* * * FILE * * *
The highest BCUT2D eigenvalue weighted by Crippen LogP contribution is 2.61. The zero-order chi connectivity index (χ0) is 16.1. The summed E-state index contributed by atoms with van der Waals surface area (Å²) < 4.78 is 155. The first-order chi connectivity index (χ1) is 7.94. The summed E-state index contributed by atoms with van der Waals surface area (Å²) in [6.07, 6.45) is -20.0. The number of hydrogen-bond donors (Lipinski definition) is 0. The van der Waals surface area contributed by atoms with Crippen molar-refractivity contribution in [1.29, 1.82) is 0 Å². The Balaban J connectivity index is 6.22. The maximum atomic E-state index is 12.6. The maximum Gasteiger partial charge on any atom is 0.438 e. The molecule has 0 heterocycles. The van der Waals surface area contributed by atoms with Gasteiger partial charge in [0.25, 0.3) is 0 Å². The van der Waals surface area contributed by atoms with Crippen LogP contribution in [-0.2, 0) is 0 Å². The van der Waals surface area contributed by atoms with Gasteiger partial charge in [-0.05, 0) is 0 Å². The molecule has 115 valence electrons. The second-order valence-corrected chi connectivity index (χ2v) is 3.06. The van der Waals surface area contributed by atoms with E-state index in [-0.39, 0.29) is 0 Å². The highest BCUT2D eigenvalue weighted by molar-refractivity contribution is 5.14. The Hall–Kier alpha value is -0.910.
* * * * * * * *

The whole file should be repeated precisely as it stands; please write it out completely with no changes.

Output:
The highest BCUT2D eigenvalue weighted by Crippen LogP contribution is 2.61. The zero-order chi connectivity index (χ0) is 16.1. The summed E-state index contributed by atoms with van der Waals surface area (Å²) < 4.78 is 155. The first-order chi connectivity index (χ1) is 7.94. The summed E-state index contributed by atoms with van der Waals surface area (Å²) in [6.07, 6.45) is -20.0. The number of hydrogen-bond donors (Lipinski definition) is 0. The van der Waals surface area contributed by atoms with Crippen molar-refractivity contribution in [1.29, 1.82) is 0 Å². The Balaban J connectivity index is 6.22. The maximum atomic E-state index is 12.6. The maximum Gasteiger partial charge on any atom is 0.438 e. The molecule has 0 heterocycles. The van der Waals surface area contributed by atoms with Gasteiger partial charge in [0.25, 0.3) is 0 Å². The van der Waals surface area contributed by atoms with Crippen LogP contribution in [-0.2, 0) is 0 Å². The van der Waals surface area contributed by atoms with Gasteiger partial charge in [-0.05, 0) is 0 Å². The molecule has 115 valence electrons. The second-order valence-corrected chi connectivity index (χ2v) is 3.06. The van der Waals surface area contributed by atoms with E-state index in [-0.39, 0.29) is 0 Å². The highest BCUT2D eigenvalue weighted by molar-refractivity contribution is 5.14. The Hall–Kier alpha value is -0.910.